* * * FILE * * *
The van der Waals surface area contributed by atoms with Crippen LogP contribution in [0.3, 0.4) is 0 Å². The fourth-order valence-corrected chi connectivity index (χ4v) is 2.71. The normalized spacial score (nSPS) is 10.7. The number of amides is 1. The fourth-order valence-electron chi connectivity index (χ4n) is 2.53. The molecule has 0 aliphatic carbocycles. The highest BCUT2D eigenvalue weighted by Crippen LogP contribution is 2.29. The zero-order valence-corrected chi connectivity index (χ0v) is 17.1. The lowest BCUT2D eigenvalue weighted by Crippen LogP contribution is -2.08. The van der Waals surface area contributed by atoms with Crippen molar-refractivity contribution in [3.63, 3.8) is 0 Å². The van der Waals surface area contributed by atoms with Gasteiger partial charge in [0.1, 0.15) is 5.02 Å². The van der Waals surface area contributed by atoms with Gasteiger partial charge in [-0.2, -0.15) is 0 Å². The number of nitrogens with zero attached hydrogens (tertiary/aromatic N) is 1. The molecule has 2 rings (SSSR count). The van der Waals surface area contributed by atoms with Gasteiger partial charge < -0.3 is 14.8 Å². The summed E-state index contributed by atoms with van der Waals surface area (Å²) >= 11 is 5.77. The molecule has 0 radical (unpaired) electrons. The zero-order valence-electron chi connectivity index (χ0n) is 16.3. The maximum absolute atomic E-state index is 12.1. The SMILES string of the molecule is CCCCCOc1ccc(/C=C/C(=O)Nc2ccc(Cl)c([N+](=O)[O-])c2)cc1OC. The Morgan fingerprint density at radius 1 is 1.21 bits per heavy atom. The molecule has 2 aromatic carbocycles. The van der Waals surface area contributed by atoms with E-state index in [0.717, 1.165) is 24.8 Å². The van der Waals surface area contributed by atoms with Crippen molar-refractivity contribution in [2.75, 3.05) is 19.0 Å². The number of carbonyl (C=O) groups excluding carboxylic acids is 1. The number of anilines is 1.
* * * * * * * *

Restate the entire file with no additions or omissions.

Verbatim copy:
The van der Waals surface area contributed by atoms with Crippen LogP contribution in [0.3, 0.4) is 0 Å². The fourth-order valence-corrected chi connectivity index (χ4v) is 2.71. The normalized spacial score (nSPS) is 10.7. The number of amides is 1. The fourth-order valence-electron chi connectivity index (χ4n) is 2.53. The molecule has 0 aliphatic carbocycles. The highest BCUT2D eigenvalue weighted by Crippen LogP contribution is 2.29. The zero-order valence-corrected chi connectivity index (χ0v) is 17.1. The lowest BCUT2D eigenvalue weighted by Crippen LogP contribution is -2.08. The van der Waals surface area contributed by atoms with Crippen molar-refractivity contribution in [3.63, 3.8) is 0 Å². The van der Waals surface area contributed by atoms with Gasteiger partial charge in [0.1, 0.15) is 5.02 Å². The van der Waals surface area contributed by atoms with Gasteiger partial charge in [-0.2, -0.15) is 0 Å². The number of nitrogens with zero attached hydrogens (tertiary/aromatic N) is 1. The molecule has 2 rings (SSSR count). The van der Waals surface area contributed by atoms with Gasteiger partial charge < -0.3 is 14.8 Å². The summed E-state index contributed by atoms with van der Waals surface area (Å²) >= 11 is 5.77. The molecule has 0 radical (unpaired) electrons. The zero-order valence-electron chi connectivity index (χ0n) is 16.3. The maximum absolute atomic E-state index is 12.1. The SMILES string of the molecule is CCCCCOc1ccc(/C=C/C(=O)Nc2ccc(Cl)c([N+](=O)[O-])c2)cc1OC. The Morgan fingerprint density at radius 1 is 1.21 bits per heavy atom. The molecule has 2 aromatic carbocycles. The van der Waals surface area contributed by atoms with E-state index in [0.717, 1.165) is 24.8 Å². The van der Waals surface area contributed by atoms with Crippen molar-refractivity contribution in [2.75, 3.05) is 19.0 Å². The number of carbonyl (C=O) groups excluding carboxylic acids is 1. The number of anilines is 1.